Installing drywall yourself is challenging, especially when you are not a pro. You will encounter challenges that could make you want to scream or abandon the project altogether.

One such challenge requires applying layers of mud to cover the drywall.

Given that the mud has to dry before you can see the actual effect makes it even more tiresome. So why does drywall tape remain visible after your supposed final sanding?

After sanding, you can still see some drywall tape because your mud coating is too thin. Therefore, if you know the tape is showing or notice unevenness in the layer, apply more mud coats. However, keep the coatings thin so you do not have to worry about overcoating.

This article will explain how to properly apply mud coats to avoid seeing drywall or drywall tape after sanding; and what you can do when you find yourself in that position. 

It will also consider the possibility of using paint to cover up the visible parts of the drywall.

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Should Drywall Tape Be Visible?

Drywall Tape Showing After Sanding

As a sign of a job well done, no part of the drywall should be visible, especially after applying the final mud coat.

You will need at least three coats when applying mud on your drywall. These are the tape, filler, and final coat.

Each coat must be well applied with the right tools and allowed to dry overnight. When dry, the next step is to sand the wall.

For the first and second coats, it is not a problem if you can still see some drywall tape through the mud coat.

However, it is vital to work on blending the layers as you work on them. This way, you will be guaranteed a seamless, uniform finish.

While smoothing your work, you should not only pay attention to the areas with tape. You should also consider the wall joints, screw holes, and corners.

Why is Drywall Showing After Sanding? 

The drywall is still showing because your mud coats are too thin or not correctly applied, or you have over-sanded your dry mud coats.

If you are confident that you are applying the wall coats in the correct manner and quantity, then the problem may be the type of mud you are using.

There are at least four types of drywall mud, each with advantages and disadvantages. These drywall mud compounds are also called joint compounds.

You can use one compound. But, sometimes, you may have to combine two or more compounds to get your desired results.

Some professionals use a different mud compound at each application stage for maximum results.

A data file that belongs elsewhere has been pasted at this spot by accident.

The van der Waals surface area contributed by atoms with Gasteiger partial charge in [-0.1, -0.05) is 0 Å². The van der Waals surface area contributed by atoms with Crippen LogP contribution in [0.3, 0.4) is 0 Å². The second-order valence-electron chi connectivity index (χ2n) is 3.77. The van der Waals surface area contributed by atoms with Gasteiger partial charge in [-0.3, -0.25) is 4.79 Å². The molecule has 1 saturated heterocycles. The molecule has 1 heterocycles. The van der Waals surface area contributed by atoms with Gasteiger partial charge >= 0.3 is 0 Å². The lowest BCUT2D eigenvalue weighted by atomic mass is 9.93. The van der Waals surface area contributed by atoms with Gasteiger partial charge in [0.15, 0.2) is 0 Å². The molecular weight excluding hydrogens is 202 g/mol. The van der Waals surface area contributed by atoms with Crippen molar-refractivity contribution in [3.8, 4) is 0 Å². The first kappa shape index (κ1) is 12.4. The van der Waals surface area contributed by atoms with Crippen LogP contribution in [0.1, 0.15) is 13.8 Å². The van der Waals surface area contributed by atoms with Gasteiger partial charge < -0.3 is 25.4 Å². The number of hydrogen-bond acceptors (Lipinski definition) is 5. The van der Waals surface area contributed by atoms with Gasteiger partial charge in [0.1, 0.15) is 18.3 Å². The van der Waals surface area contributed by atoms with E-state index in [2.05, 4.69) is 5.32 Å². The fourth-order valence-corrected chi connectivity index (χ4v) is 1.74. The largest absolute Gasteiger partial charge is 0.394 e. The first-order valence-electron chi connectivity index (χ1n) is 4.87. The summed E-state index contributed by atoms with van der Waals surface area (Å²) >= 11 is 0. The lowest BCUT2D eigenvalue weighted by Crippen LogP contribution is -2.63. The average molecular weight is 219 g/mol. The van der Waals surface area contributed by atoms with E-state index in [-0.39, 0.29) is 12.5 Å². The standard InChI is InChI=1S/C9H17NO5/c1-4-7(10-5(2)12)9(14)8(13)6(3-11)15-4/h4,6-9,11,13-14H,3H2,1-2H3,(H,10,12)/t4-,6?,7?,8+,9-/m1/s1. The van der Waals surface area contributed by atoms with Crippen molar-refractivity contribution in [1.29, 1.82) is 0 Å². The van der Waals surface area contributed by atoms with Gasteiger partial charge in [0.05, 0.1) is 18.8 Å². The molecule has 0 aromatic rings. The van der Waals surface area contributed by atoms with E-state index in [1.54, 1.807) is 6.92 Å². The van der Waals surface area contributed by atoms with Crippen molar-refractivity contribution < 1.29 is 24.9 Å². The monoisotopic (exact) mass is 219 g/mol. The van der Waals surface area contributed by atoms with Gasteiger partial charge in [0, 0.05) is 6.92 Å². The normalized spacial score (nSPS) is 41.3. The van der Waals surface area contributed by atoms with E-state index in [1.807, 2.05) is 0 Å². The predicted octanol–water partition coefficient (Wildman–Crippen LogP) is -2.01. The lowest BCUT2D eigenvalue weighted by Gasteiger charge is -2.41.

The following are the different kinds of mud or joint compounds:

#1. All-Purpose Compound

This compound is pre-prepared and mixed for use. You can use it at any application stage. The main characteristics are its lightweight and quick-drying nature.

This compound is the best if you are an amateur trying DIYs. However, this compound could be better than others, like the topping compound.

#2. Topping Compound

This compound is ideal for the last two stage applications because it has a strong bond. The topping compound comes in a dry powdery form which you mix with water before you apply.

It has a smooth and strong bonding quality. Due to this texture, you can reduce the time needed for sanding compared to other compounds like the all-purpose compound.

#3. Taping Compound

The taping compound is best for the first finishing phase. The strong bonding dries harder than the other compounds, making it harder to sand.

This compound is perfect for covering up cracks and any other openings on your drywall.

#4. Quick Setting Compound

As the name implies, this compound is perfect when you must finish the job quickly. Its other names are hot mud and setting compound, available in dry powder forms.

With this mud compound, you do not need to wait overnight for the coat to dry. You can apply many layers in one day. This compound is also suitable for filling up cracks and holes.

Below is a summary of the types of mud compounds and their main features.

Mud CompoundMain FeatureBest Stage
All PurposeLightweight and quick dryingAny stage
Topping compoundSmooth and strong bondingFiller and final stages
Taping compoundVery firm bond and hard dryingFinal stage
Quick Setting CompoundDreis up quickly; perfect for quick jobsFiller and final stages

Another factor affecting the end product of your mud application is how well you mix the compound.